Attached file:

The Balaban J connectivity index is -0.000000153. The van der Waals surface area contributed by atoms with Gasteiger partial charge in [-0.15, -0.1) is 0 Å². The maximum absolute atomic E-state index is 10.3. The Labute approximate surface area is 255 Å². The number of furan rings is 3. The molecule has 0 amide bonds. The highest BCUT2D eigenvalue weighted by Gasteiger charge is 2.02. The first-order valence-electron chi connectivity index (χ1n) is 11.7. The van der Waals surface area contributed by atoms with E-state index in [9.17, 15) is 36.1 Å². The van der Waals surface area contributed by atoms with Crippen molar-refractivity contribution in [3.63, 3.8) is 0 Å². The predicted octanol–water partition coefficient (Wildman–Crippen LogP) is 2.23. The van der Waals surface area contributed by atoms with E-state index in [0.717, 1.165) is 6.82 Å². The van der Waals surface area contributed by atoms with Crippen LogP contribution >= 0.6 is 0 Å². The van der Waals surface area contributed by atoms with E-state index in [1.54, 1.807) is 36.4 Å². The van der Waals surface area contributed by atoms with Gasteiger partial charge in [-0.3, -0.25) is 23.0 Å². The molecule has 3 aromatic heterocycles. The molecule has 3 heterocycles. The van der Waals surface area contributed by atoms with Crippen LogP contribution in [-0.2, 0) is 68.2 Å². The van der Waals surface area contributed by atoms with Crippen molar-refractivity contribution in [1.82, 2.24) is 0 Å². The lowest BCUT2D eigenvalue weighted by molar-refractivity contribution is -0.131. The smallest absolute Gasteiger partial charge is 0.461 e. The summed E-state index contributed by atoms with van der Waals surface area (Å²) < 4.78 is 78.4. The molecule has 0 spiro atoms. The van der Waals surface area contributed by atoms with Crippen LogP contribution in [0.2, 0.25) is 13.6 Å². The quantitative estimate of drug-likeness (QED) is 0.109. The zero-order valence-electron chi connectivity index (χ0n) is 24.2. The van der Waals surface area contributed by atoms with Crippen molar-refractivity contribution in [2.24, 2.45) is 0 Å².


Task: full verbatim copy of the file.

The Balaban J connectivity index is -0.000000153. The van der Waals surface area contributed by atoms with Gasteiger partial charge in [-0.15, -0.1) is 0 Å². The maximum absolute atomic E-state index is 10.3. The Labute approximate surface area is 255 Å². The number of furan rings is 3. The molecule has 0 amide bonds. The highest BCUT2D eigenvalue weighted by Gasteiger charge is 2.02. The first-order valence-electron chi connectivity index (χ1n) is 11.7. The van der Waals surface area contributed by atoms with E-state index in [9.17, 15) is 36.1 Å². The van der Waals surface area contributed by atoms with Crippen molar-refractivity contribution in [3.63, 3.8) is 0 Å². The predicted octanol–water partition coefficient (Wildman–Crippen LogP) is 2.23. The van der Waals surface area contributed by atoms with E-state index in [0.717, 1.165) is 6.82 Å². The van der Waals surface area contributed by atoms with Crippen LogP contribution >= 0.6 is 0 Å². The van der Waals surface area contributed by atoms with E-state index in [1.54, 1.807) is 36.4 Å². The van der Waals surface area contributed by atoms with Gasteiger partial charge in [-0.3, -0.25) is 23.0 Å². The molecule has 3 aromatic heterocycles. The molecule has 3 heterocycles. The van der Waals surface area contributed by atoms with Crippen LogP contribution in [-0.2, 0) is 68.2 Å². The van der Waals surface area contributed by atoms with Crippen molar-refractivity contribution in [1.82, 2.24) is 0 Å². The lowest BCUT2D eigenvalue weighted by molar-refractivity contribution is -0.131. The smallest absolute Gasteiger partial charge is 0.461 e. The summed E-state index contributed by atoms with van der Waals surface area (Å²) < 4.78 is 78.4. The molecule has 0 spiro atoms. The van der Waals surface area contributed by atoms with Crippen LogP contribution in [0.2, 0.25) is 13.6 Å². The quantitative estimate of drug-likeness (QED) is 0.109. The zero-order valence-electron chi connectivity index (χ0n) is 24.2. The van der Waals surface area contributed by atoms with Crippen molar-refractivity contribution in [2.24, 2.45) is 0 Å².